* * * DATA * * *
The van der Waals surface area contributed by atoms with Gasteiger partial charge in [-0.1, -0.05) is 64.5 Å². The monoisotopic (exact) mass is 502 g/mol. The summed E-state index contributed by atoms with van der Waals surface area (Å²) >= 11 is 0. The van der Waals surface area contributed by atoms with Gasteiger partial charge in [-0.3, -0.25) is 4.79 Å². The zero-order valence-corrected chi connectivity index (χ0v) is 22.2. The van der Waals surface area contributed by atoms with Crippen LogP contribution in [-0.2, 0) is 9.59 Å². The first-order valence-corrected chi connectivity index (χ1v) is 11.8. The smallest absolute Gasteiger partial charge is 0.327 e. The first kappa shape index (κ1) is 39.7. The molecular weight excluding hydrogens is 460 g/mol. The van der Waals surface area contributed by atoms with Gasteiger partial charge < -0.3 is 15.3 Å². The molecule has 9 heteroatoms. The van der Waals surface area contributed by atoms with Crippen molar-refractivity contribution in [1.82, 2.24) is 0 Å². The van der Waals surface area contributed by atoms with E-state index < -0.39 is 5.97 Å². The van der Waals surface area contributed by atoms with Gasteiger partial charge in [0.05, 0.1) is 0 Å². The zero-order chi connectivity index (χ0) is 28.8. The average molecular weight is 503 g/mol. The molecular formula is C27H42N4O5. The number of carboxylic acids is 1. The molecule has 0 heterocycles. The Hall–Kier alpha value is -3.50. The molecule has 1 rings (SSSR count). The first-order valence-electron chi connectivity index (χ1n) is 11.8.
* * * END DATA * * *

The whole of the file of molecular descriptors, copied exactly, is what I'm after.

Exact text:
The van der Waals surface area contributed by atoms with Gasteiger partial charge in [-0.1, -0.05) is 64.5 Å². The monoisotopic (exact) mass is 502 g/mol. The summed E-state index contributed by atoms with van der Waals surface area (Å²) >= 11 is 0. The van der Waals surface area contributed by atoms with Gasteiger partial charge in [-0.3, -0.25) is 4.79 Å². The zero-order valence-corrected chi connectivity index (χ0v) is 22.2. The van der Waals surface area contributed by atoms with Crippen LogP contribution in [-0.2, 0) is 9.59 Å². The first-order valence-corrected chi connectivity index (χ1v) is 11.8. The smallest absolute Gasteiger partial charge is 0.327 e. The first kappa shape index (κ1) is 39.7. The molecular weight excluding hydrogens is 460 g/mol. The van der Waals surface area contributed by atoms with Gasteiger partial charge < -0.3 is 15.3 Å². The molecule has 9 heteroatoms. The van der Waals surface area contributed by atoms with Crippen molar-refractivity contribution in [1.82, 2.24) is 0 Å². The van der Waals surface area contributed by atoms with E-state index < -0.39 is 5.97 Å². The van der Waals surface area contributed by atoms with Gasteiger partial charge in [0.05, 0.1) is 0 Å². The zero-order chi connectivity index (χ0) is 28.8. The average molecular weight is 503 g/mol. The molecular formula is C27H42N4O5. The number of carboxylic acids is 1. The molecule has 0 heterocycles. The Hall–Kier alpha value is -3.50. The molecule has 1 rings (SSSR count). The first-order valence-electron chi connectivity index (χ1n) is 11.8.